Joel Flank, Dale C. McCoy Jr., Richard Moore, Kevin Morris and David N. Ross deliver a really nice supplement here. In spite of the limited design space afforded by 13th Age’s races, the individual write-ups manage to achieve meaningful differentiation between each of the races. Personally, I was most fond of the rather courageous take on the gillfolk, as well as by the tengus’ very cinematic racial power. When a power could easily act as a catalyst for an epic battle, I’m all for it. When all’s said and done, I consider this to be a worthwhile addition to the arsenal of 13th Age gaming groups. My verdict is 5 stars.

Endzeitgeist out.



Rating:
[5 of 5 Stars!]
Book of Heroic Races: Age of Races 2 (13th Age Compatible)
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Book of Beasts: Witch Codex (PF 1e)
by Ryan H. [Verified Purchaser] Date Added: 10/28/2020 23:21:01

Like the last two offerings this excelent codex of NPCs gives a nice selection of potental allies, and foes.



Rating:
[5 of 5 Stars!]
Book of Beasts: Witch Codex (PF 1e)
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13 Barbarian Talents and Feat (13th Age Compatible)
by Thilo G. [Featured Reviewer] Date Added: 10/27/2020 07:59:50

An Endzeitgeist.com review

This installment of the little class expansions released by Jon Brazer Enterprises clocks in at 10 pages, 1 page front cover, 1 page editorial, 1 page SRD, 1 page back cover, leaving us with 6 pages of content, including quite a few big full-color artworks, so let’s take a look!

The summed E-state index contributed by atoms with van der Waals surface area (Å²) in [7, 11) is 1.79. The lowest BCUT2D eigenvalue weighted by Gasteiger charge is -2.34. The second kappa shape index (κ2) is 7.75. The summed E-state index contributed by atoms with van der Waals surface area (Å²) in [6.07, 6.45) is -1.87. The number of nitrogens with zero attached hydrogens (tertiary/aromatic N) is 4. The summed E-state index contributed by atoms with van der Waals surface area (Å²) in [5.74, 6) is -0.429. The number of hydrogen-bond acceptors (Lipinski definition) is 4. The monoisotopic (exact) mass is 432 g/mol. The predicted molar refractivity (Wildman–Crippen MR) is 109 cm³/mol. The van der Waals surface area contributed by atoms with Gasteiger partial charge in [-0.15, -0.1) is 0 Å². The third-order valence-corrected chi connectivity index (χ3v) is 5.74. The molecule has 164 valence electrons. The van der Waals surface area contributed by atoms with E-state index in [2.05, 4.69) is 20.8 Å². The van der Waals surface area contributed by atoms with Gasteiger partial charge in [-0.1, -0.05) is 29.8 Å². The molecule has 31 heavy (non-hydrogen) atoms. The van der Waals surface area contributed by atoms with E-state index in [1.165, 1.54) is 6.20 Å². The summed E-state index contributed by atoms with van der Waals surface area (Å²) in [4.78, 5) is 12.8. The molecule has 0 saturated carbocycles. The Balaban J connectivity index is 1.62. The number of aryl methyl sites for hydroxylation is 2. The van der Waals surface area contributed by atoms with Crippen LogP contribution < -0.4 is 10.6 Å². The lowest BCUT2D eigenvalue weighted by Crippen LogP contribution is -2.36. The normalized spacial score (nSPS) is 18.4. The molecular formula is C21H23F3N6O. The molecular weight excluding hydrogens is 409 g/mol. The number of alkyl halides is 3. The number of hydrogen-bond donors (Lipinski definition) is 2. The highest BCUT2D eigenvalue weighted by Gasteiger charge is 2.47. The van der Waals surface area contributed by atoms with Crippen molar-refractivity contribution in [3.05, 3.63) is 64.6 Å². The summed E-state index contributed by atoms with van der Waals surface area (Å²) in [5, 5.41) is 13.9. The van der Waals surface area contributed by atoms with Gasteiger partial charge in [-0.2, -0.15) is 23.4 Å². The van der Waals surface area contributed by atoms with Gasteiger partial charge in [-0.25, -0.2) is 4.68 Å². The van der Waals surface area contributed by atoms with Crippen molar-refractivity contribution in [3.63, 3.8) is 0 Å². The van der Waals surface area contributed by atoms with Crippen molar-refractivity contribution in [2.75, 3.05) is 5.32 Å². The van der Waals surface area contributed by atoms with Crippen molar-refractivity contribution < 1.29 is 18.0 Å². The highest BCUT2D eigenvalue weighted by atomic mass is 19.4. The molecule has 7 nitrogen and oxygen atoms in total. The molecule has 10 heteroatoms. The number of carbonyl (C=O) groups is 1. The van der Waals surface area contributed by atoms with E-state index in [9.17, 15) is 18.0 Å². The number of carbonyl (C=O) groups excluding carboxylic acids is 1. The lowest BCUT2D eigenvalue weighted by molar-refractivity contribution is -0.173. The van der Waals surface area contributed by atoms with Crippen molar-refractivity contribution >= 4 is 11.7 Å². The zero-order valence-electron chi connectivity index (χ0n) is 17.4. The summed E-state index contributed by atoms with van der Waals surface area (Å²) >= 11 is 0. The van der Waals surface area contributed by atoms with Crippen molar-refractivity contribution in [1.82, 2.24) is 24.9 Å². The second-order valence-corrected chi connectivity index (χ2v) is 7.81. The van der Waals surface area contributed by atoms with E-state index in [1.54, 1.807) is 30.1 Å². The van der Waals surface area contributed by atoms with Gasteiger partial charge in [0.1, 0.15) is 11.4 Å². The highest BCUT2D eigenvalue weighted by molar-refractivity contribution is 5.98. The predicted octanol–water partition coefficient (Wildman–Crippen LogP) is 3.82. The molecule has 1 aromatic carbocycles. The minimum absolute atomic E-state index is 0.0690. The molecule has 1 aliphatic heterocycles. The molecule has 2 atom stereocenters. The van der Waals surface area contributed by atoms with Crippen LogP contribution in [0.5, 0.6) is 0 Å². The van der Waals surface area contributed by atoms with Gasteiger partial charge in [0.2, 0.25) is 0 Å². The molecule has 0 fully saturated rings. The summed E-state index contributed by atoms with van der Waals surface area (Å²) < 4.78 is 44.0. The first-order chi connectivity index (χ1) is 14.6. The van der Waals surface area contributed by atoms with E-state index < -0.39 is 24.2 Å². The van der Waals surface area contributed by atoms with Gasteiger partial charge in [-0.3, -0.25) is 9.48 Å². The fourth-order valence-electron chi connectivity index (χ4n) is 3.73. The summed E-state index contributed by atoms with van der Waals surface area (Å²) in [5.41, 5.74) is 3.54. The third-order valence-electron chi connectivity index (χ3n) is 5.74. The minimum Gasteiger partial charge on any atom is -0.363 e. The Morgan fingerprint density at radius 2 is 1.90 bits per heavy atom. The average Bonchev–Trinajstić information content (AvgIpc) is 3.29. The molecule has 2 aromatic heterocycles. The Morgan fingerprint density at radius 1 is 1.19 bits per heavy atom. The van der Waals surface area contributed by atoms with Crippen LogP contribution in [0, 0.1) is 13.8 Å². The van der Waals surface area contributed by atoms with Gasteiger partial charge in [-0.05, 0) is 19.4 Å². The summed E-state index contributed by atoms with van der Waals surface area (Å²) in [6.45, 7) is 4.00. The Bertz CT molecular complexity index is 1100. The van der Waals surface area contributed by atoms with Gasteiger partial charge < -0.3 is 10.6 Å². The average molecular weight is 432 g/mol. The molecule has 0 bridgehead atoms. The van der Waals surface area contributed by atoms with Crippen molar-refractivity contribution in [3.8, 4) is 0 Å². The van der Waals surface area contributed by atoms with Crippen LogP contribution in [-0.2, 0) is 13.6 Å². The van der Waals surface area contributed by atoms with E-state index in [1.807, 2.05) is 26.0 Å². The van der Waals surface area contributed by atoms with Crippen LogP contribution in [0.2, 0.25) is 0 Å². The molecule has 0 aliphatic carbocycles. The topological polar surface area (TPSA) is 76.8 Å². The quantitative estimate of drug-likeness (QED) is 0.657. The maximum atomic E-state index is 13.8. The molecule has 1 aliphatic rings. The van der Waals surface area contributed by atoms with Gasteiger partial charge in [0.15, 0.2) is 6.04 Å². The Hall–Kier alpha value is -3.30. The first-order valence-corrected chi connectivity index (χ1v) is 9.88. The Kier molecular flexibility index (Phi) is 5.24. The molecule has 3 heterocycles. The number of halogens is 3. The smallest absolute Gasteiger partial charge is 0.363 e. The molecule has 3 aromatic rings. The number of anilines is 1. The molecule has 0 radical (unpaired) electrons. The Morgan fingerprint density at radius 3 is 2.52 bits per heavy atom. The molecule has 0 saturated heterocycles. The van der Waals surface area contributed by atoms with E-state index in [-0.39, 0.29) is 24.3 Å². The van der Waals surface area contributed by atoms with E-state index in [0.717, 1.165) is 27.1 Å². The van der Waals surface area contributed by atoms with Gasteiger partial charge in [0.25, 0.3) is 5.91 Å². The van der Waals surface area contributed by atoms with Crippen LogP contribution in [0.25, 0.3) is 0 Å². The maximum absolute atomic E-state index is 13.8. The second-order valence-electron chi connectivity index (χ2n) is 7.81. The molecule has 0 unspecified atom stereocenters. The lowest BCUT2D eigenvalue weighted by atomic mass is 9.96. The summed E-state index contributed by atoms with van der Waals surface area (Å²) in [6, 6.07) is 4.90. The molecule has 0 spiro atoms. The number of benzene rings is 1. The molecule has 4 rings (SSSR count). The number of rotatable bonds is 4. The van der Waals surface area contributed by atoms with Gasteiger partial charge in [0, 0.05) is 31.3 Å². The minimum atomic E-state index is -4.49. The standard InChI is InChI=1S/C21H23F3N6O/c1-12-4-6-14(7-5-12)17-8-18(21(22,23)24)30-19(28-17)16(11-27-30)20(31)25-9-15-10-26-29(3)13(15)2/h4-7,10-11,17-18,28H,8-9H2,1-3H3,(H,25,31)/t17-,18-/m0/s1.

This review was moved up in my reviewing queue as a prioritized review at the request of my patreon supporters.

Okay, we begin with expanded talents, which present new and alternate feat-options for existing talents. Barbaric Cleave gets a new adventurer feat, which lets you add escalation die to the AC after making an extra attack with barbaric Cleave, providing a defense alternative to the default offense. As a champion feat, we have escalation die damage to all mooks currently engaged with you when Barbaric Cleave is triggered, emphasizing the mook-sweeper capabilities of the talent.

Building frenzy gets a new alternate epic feat that adds escalation die to melee damage while frenzying. More damage instead of an additional use. Slayer gets a new adventurer and epic feat. The former nets a free action basic melee attack against the target when critically hitting a staggered enemy. The epic feat has a potent debuff: When your slayer attack drops a non-mook enemy, you lower your choice of AC or even PD or MD of all nearby enemies by escalation die. That is pretty potent compared to the default epic feat.